Ragini and Ambika in one of the historic dance sequences. Will leave to tell more on that for another day, but hardly anyone seem to have made full use of Ambika’s dancing prowess in her movies. She was an accomplished classical dancer who hardly got to display her consummate skill onscreen.
Viyarppinte Vila (1961)
Song : Kochukuruvi vaa Vaa
Song : Periyarey..
Palaattu Koman (1962)
Song : Chandanapallakkil
Everytime I see Sathyan in that headgear, I crack up. It looks to me as if Sathyan has somehow ended up donning one of the female artiste’s costumes by mistake, and is trying his level best to hide it up with his overtly romantic gestures :).
Puthiya Aakaasham Puthiya Bhoomi (1962)
Song : Thamarathumbi Vaa vaa
A reprise of the Periyarey picturisation. 🙂
Atom Bomb (1964)
Song : Naanikkunnilley.
Song : Shibiyennu peraya.
Ragini with baby Sridevi. Precious !
More on the movie here.
21 thoughts on “Remembering Ragini and her songs in Malayalam, 35 years on.”
Dear All(especially CM and Narayan ji)
I am sincerely thankful to CM for such a post.I never thought that u were designing such a creation when u asked me on Rakki’s birthdate.I rightly knew that Rakki was an April Born.She has the same star of Lord.Sree Raama and rightly she appeared in male attires in her dance performances,and often her male roles would have excited the young girls of that time(especially from Ponkathir,Marumagal and Raaman Thediya Seethai-Again Raama was called Uthama Purusha).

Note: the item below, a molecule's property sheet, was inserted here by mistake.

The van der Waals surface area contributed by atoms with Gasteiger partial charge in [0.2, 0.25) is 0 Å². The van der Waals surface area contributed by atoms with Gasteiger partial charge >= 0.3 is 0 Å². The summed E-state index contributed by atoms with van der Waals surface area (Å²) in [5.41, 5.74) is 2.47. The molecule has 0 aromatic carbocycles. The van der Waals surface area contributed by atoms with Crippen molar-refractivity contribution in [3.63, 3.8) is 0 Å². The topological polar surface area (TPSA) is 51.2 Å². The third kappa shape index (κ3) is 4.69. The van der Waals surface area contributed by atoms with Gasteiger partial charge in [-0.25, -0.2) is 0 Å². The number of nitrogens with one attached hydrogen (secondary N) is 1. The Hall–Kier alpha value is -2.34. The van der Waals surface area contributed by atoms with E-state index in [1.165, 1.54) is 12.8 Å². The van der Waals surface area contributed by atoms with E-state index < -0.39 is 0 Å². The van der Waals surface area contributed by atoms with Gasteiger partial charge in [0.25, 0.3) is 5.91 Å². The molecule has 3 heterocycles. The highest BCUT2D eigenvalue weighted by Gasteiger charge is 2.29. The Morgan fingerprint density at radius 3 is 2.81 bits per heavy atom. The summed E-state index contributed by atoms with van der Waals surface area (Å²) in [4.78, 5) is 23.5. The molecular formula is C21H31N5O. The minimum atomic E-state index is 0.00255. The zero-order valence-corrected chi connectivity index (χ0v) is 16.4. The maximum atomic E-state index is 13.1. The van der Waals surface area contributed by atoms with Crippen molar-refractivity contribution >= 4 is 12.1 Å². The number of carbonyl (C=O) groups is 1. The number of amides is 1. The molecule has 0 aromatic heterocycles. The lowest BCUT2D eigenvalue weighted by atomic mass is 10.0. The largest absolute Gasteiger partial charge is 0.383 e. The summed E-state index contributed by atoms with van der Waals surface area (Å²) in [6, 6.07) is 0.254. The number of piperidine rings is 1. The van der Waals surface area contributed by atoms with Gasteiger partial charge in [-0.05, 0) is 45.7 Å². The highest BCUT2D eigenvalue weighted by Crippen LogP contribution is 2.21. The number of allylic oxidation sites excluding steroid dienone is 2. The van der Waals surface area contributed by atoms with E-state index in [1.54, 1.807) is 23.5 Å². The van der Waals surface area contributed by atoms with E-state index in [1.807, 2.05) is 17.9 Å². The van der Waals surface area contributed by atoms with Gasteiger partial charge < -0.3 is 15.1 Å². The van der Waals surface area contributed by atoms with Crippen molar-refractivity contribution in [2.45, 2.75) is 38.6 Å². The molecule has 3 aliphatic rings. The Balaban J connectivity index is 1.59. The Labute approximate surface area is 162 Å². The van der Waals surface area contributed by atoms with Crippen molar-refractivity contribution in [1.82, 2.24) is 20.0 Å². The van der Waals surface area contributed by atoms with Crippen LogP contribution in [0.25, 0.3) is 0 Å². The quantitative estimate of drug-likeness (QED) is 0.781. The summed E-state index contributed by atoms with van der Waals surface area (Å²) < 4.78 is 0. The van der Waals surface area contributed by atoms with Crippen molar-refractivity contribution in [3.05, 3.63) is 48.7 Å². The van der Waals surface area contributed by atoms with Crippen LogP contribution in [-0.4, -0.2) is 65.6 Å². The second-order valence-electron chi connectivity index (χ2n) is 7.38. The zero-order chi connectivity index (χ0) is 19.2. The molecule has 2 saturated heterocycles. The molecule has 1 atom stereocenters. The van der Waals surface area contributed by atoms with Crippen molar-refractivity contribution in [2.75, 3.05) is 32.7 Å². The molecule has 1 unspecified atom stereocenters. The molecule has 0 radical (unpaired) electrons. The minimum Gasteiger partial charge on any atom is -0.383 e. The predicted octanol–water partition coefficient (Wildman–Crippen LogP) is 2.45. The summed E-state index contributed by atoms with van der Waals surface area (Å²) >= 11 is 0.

Narayanji to ur knowledge.Rakki had opportunities to act in colour movies.A few of her movies were made in colour version too.Some of them are:
c.Cobra Girl/Naaga Rani(Hindi)
Again Pakshirajas’ Prassanna(otherwise know as Madhuvidhu) was the begining of all the three sisters-Lalitha Padmini and Ragini into Malayalam.Lalitha was Prassanna,Padmini was Meithini(i guess) and Ragini was Hamisni- a comedy role.And i think Ragini has danced in Kanchana(move that were made in Kannada,Malayalam ,Tamil at the same time)..An to ur kind knowledge,Most of the movies with title Lalitha-Padmini too carried Ragini(among the dancers list).
Again Shabari Mala Shree Ayyappan ,the very second full fledged colour movie in Malayalam had Padmini(Mohini) and Ragini(Mahishi).This movie too was been released in other languages too.